Film: Dancer in the Dark
Dancer in the Dark is a 2000 musical drama directed by Larsvon Trier, and starring, of all people, Icelandic singing sensation Bj÷rk.Bj÷rk plays Selma Je×kovß, a Czech immigrant to the U.S. State of Washington in The Sixties. She lives with her son, Gene Je×ek (Vladica Kostic) in a trailer home owned by town policeman Bill Houston (David Morse) and his wife Linda Houston (Cara Seymour), and works at a factory. Selma loves Hollywood musicals, and sees them at the cinema with her friend, Kathy (Catherine Deneuve). She is auditioning for the part of Maria in an adaptation (because there is no such word as "adaption") of The Sound of Music, and throughout the film, she slips into daydreams in which she imagines herself and others around her spontaneously enacting musical numbers. Co-worker Jeff (Peter Stormare) pursues her romantically, to no avail.Unbeknownst to everyone, Selma is gradually going blind from a hereditary disease, and Gene will eventually suffer the same fate unless she secures an operation for him, hence why she moved to the US. All the money she has been making at the factory is saved as a fund for the operation. When Bill steals said fund so as to hide the fact that he is broke from his wife one day, things do not end well...Did we mention it's a Musical?
Provides Examples Of:
- Adam Smith Hates Your Guts: The lawyer presents Selma with a Morton's Fork: He has proof that she's innocent, but he'll only take the case if she pays him the money that Bill stole.
- Something of a Take That against capitalism (lampshaded by the prosecutor).
- Bittersweet Ending: Selma is executed for murdering Bill, but just before she's hanged, she learns that the operation for Gene which she spent the money that had been raised for a lawyer who could avert the sentence was succesful.
- California Doubling: Set in Washington State, but most of the filming was done in Europe.
- Camera Tricks: Alternates between Dogme95 using blurry handheld cameras to make you feel like you, too are going blind, and 100 stationary cameras simultaneously shooting an uninterrupted Long Take in Technicolor, with singing and dancing (for the scenes in Selma's head).
- Dogme 95: Like Breaking The Waves, it's often mistaken for this, though it does adhere to some Dogme rules while ignoring others.
- Everything Is an Instrument: The song "Cvalda", in which the rhythm is inspired by the noise of factory machinery.
- Genre Deconstruction: A very acidic one, of the "integrated" musical that had characters break out into song in ways that were "integrated" into the narrative as plot points, usually in a manner that resolved the immediate conflict. Here, the songs are all in Selma's head, and as such they do NOT resolve things. It's brought to the point of (dark) parody when, right after killing Bill, her musical number has him getting up and joining in! One gets the feeling von Trier's implying that Selma's love of musicals has stuck her head in the clouds, reassuring herself that "everything will work out" (like in a musical).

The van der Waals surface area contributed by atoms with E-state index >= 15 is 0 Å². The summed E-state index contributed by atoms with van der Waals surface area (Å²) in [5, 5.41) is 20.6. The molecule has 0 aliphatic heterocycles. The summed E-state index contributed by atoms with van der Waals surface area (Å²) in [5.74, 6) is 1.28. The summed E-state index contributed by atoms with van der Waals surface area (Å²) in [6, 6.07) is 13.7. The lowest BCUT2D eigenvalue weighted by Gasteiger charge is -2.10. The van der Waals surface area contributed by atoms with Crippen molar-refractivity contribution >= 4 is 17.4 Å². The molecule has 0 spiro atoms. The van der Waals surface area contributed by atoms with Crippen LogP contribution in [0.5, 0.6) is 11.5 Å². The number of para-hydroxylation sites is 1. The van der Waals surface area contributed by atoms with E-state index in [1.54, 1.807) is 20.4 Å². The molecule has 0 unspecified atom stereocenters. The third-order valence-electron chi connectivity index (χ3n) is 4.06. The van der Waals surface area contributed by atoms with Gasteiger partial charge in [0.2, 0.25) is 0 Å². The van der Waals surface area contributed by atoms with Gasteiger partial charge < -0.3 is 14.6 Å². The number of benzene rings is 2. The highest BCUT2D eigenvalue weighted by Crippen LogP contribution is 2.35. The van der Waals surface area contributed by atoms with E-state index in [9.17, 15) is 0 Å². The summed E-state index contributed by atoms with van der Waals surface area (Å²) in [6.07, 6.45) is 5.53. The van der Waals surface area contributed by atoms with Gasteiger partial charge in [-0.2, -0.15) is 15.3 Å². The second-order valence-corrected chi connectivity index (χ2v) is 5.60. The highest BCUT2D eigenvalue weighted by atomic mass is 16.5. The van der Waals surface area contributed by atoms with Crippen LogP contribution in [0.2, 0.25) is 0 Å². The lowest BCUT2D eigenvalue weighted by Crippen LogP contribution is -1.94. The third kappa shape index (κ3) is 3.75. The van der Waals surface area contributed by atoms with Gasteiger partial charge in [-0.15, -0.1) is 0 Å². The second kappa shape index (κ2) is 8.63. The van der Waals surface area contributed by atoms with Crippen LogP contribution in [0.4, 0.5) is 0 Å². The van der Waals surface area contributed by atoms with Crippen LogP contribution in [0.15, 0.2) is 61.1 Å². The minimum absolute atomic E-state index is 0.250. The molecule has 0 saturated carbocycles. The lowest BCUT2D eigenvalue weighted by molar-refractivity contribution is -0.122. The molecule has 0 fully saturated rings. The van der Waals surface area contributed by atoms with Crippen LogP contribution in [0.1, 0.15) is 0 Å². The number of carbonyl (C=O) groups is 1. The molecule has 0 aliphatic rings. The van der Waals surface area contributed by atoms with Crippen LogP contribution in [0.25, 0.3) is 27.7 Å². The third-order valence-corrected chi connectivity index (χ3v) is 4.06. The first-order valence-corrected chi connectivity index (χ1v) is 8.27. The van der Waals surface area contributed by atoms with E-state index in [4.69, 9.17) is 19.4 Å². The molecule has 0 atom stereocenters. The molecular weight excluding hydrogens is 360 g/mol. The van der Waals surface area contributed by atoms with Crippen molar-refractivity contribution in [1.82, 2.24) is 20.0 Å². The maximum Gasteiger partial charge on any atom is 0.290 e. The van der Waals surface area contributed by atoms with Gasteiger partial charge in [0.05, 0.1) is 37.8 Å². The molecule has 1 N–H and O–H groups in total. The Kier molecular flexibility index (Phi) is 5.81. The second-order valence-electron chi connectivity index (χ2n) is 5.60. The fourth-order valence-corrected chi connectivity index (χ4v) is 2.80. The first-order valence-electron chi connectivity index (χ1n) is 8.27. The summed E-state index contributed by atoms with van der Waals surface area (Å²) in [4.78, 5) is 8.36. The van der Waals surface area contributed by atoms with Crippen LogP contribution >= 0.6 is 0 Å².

- I Gave My Word: Selma's reason for not Just Eating Gilligan (see below).
- Killed Mid-Sentence: Selma herself, or mid-song, as it were.
- Just Eat Gilligan: If Selma had just revealed Bill's secret (and therefore tell why she had to kill him), she could've been proven innocent.
- Just Train Wrong: This locomotive◊ appears in a scene in the movie. The Great Northern never used NOHAB engines, which were built for the European market, but the film-makers thought it was the closest they could get to an American-style diesel.
- Long Take: all the Musical numbers are shot as a continuous Long Take using up to 100 stationary cameras in Technicolor, then cuts between all the footage generated. The rest of the movie is filmed with blurry handheld cameras in the style of Dogme 95, to show how the protagonist is going blind and the musical numbers are what she sees in her head. The result is fascinating because you can tell all the footage of singing dancing was taken from multiple odd angles of one single take. (under a desk, atop a railway car, etc.)
- Lyrical Dissonance: Come on, Selma! Just 100 steps!Wife: You have to hurry up / I called the police! / They're just down the roadSelma: (cheerfully) They've come for me! / Why should I run...Wife: They'll take your money! / Run for your boySelma: (cheerfully) Silly selma / you're the one to blame.—Smith & Wesson
- Man Child: Selma (some critics have speculated that she or Jeff may have a slight mental handicap)
- Meaningful Echo / Motif: Whenever Selma becomes frightened or frustrated, incidental sounds (pencils scratching, machines grinding) repeat in her head, and she makes a song out of that. Subverted when she is placed in a noiseless isolation cell.
- Meaningful Name: Possibly Gene. The fact that he has his mother's genes and therefore his mother's sickness is vital to the plot and Selma's motivations.
- Mood Whiplash: All the musical numbers. Some of them hard cut to something terrible happening to Selma while she was daydreaming the music.
- Musical: The best musical about an innocent, impoverished woman slowly succumbing to illness and despair since RENT or Les MisÚrables! And it's shot with handheld realism.
- Ooh, Me Accent's Slipping: English actress Cara Seymour's North American English starts sounding suspiciously Scots-Irish when she gets impassioned in one scene. Possibly averted however by Swedish actor Peter Stormare who, while playing the implicitly American Jeff, doesn't bother speaking with anything but a Swedish accent.
- Soap Opera Disease: It is never identified exactly what it is that Selma and Gene have.
- Thematic Series: Part of the Golden Hearts Trilogy along with Breaking The Waves and The Idiots which are not linked by narrative but by themes.